Thou shalt not bear false witness against thy neighbour. Exodus 20:16

THE ninth commandment requires of us an inviolable regard for exact truth in every declaration by which the character of our fellow men may be affected. The tongue, which is kept so little under the control of the human agent, is to be bridled by strong conscientious principles, by the law of love toward God and man.

False-speaking in any matter, every attempt or purpose to deceive our neighbor, is here included. An intention to deceive is what constitutes falsehood. By a glance of the eye, a motion of the hand, an expression of the countenance, a falsehood may be told as effectually as by words. All intentional overstatement, every hint or insinuation calculated to convey an erroneous or exaggerated impression, even the statement of facts in such a manner as to mislead, is falsehood. This precept forbids every effort to injure our neighbor's reputation by misrepresentation or evil surmising, by slander or tale-bearing. Even the intentional suppression of truth, by which injury may result to others, is a violation of the ninth commandment.

He [Jesus] teaches that the exact truth should be the law of speech. "Let your speech be, Yea, yea; Nay, nay." These words condemn all those meaningless phrases and expletives that border on profanity. They condemn the deceptive compliments, the evasion of truth, the flattering phrases, the exaggerations, the misrepresentations in trade, that are current in society and in the business world. They teach that no one who tries to appear what he is not, or whose words do not convey the real sentiment of his heart, can be called truthful.

Everything that Christians do should be as transparent as the sunlight. Truth is of God; deception, in every one of its myriad forms, is of Satan. We can not speak the truth unless our minds are continually guided by Him who is truth.
 

X
Thou shalt not covet thy neighbour's house, thou shalt not covet thy neighbour's wife, nor his manservant, nor his maidservant, nor his ox, nor his ass, nor any thing that is thy neighbour's. Exodus 20:17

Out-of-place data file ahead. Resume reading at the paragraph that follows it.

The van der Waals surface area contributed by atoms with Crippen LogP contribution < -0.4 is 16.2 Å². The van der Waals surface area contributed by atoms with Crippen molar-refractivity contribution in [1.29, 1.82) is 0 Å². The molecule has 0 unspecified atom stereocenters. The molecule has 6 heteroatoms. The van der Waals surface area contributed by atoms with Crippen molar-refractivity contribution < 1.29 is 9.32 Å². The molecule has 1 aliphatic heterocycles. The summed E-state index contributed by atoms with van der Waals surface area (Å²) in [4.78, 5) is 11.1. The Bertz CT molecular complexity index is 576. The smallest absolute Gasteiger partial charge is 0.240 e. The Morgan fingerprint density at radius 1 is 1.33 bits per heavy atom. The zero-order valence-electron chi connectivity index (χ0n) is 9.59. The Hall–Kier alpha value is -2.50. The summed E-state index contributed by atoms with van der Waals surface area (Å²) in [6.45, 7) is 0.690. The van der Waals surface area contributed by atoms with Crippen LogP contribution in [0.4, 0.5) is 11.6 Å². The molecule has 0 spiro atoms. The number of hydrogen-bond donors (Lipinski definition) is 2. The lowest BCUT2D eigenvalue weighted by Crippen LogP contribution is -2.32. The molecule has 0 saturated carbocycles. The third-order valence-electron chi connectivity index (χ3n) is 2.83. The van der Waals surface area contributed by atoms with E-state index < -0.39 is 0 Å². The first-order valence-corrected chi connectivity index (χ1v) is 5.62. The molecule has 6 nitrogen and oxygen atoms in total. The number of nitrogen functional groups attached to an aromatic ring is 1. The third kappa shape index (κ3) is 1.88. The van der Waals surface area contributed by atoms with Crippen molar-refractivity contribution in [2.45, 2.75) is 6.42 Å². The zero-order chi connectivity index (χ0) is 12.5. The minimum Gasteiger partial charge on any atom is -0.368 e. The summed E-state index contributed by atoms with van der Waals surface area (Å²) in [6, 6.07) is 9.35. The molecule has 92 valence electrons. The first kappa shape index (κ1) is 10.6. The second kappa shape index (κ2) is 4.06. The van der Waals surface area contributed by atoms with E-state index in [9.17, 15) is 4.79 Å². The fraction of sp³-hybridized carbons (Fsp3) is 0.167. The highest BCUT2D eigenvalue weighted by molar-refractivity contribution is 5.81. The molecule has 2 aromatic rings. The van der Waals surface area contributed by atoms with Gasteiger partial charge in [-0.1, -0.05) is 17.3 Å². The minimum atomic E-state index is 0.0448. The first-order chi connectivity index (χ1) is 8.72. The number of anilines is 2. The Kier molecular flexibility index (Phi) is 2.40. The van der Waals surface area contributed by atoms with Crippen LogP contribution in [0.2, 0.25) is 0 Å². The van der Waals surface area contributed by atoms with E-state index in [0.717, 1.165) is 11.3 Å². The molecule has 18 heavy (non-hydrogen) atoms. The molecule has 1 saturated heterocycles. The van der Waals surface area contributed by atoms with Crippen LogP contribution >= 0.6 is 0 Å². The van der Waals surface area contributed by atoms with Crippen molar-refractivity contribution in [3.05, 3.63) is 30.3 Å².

THE last commandment condemns covetousness. Every selfish desire, every degree of discontent, every act of overreaching, every selfish gratification works to the strengthening and developing of a character which will destroy the Christ likeness of the human agent, and close the gates of the city of God against him.

When angels come to minister to those who shall be heirs of salvation, and witness the exhibition of selfishness, of covetousness, of overreaching, and benefiting self at others' disadvantage, they turn away in grief. In no way could the Lord be better glorified and the truth more highly honored, than for unbelievers to see that the truth has wrought a great and good work upon the lives of naturally covetous and penurious men. If it could be seen that the faith of such had an influence to mold their characters, to change them from close, selfish, overreaching, money-loving men, to men who love to do good, who seek opportunities to use their means to bless those who need to be blessed, who visit the widow and fatherless in their affliction, and who keep themselves unspotted from the world, it would be an evidence that their religion was genuine. Those who profess to be waiting and watching for the appearing of their Lord should not disgrace their profession by bantering in deal and standing for the last penny. Such fruit does not grow upon the Christian tree.

The tenth commandment strikes at the very root of all sins, prohibiting the selfish desire, from which springs the sinful act. He who in obedience to God's law refrains from indulging even a sinful desire for that which belongs to another, will not be guilty of an act of wrong toward his fellow-creatures.

Sons And Daughters Of God pgs. 56-65